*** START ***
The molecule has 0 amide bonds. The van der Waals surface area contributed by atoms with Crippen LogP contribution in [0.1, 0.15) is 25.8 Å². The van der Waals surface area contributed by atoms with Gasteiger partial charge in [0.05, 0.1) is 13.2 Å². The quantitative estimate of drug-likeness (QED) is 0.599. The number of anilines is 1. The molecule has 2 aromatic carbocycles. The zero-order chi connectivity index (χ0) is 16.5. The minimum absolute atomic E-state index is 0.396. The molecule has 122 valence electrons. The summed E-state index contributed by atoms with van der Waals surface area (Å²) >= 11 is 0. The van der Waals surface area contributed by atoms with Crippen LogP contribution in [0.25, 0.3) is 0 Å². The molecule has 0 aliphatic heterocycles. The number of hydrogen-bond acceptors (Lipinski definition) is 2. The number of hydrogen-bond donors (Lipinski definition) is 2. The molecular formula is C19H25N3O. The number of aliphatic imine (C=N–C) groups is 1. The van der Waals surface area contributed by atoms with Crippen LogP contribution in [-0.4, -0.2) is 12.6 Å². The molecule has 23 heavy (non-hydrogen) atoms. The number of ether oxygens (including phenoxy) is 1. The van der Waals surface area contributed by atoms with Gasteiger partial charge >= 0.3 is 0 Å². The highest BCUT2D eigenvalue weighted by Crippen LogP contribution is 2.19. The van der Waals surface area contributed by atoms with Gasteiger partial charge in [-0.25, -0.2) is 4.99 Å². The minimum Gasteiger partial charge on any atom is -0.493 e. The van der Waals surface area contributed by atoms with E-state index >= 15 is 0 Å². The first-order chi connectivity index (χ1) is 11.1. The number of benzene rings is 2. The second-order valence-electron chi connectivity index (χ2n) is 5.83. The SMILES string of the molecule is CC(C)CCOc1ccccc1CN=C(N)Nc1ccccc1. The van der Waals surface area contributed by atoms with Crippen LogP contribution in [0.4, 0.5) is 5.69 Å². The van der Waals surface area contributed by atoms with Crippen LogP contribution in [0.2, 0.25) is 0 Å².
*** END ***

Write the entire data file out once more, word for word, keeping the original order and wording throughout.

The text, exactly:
The molecule has 0 amide bonds. The van der Waals surface area contributed by atoms with Crippen LogP contribution in [0.1, 0.15) is 25.8 Å². The van der Waals surface area contributed by atoms with Gasteiger partial charge in [0.05, 0.1) is 13.2 Å². The quantitative estimate of drug-likeness (QED) is 0.599. The number of anilines is 1. The molecule has 2 aromatic carbocycles. The zero-order chi connectivity index (χ0) is 16.5. The minimum absolute atomic E-state index is 0.396. The molecule has 122 valence electrons. The summed E-state index contributed by atoms with van der Waals surface area (Å²) >= 11 is 0. The van der Waals surface area contributed by atoms with Crippen LogP contribution in [0.25, 0.3) is 0 Å². The molecule has 0 aliphatic heterocycles. The number of hydrogen-bond acceptors (Lipinski definition) is 2. The number of hydrogen-bond donors (Lipinski definition) is 2. The molecular formula is C19H25N3O. The number of aliphatic imine (C=N–C) groups is 1. The van der Waals surface area contributed by atoms with Crippen LogP contribution in [-0.4, -0.2) is 12.6 Å². The molecule has 23 heavy (non-hydrogen) atoms. The number of ether oxygens (including phenoxy) is 1. The van der Waals surface area contributed by atoms with Gasteiger partial charge >= 0.3 is 0 Å². The highest BCUT2D eigenvalue weighted by Crippen LogP contribution is 2.19. The van der Waals surface area contributed by atoms with Gasteiger partial charge in [-0.25, -0.2) is 4.99 Å². The minimum Gasteiger partial charge on any atom is -0.493 e. The van der Waals surface area contributed by atoms with E-state index >= 15 is 0 Å². The first-order chi connectivity index (χ1) is 11.1. The number of benzene rings is 2. The second-order valence-electron chi connectivity index (χ2n) is 5.83. The SMILES string of the molecule is CC(C)CCOc1ccccc1CN=C(N)Nc1ccccc1. The van der Waals surface area contributed by atoms with Crippen LogP contribution in [0.4, 0.5) is 5.69 Å². The van der Waals surface area contributed by atoms with Crippen LogP contribution in [0.2, 0.25) is 0 Å².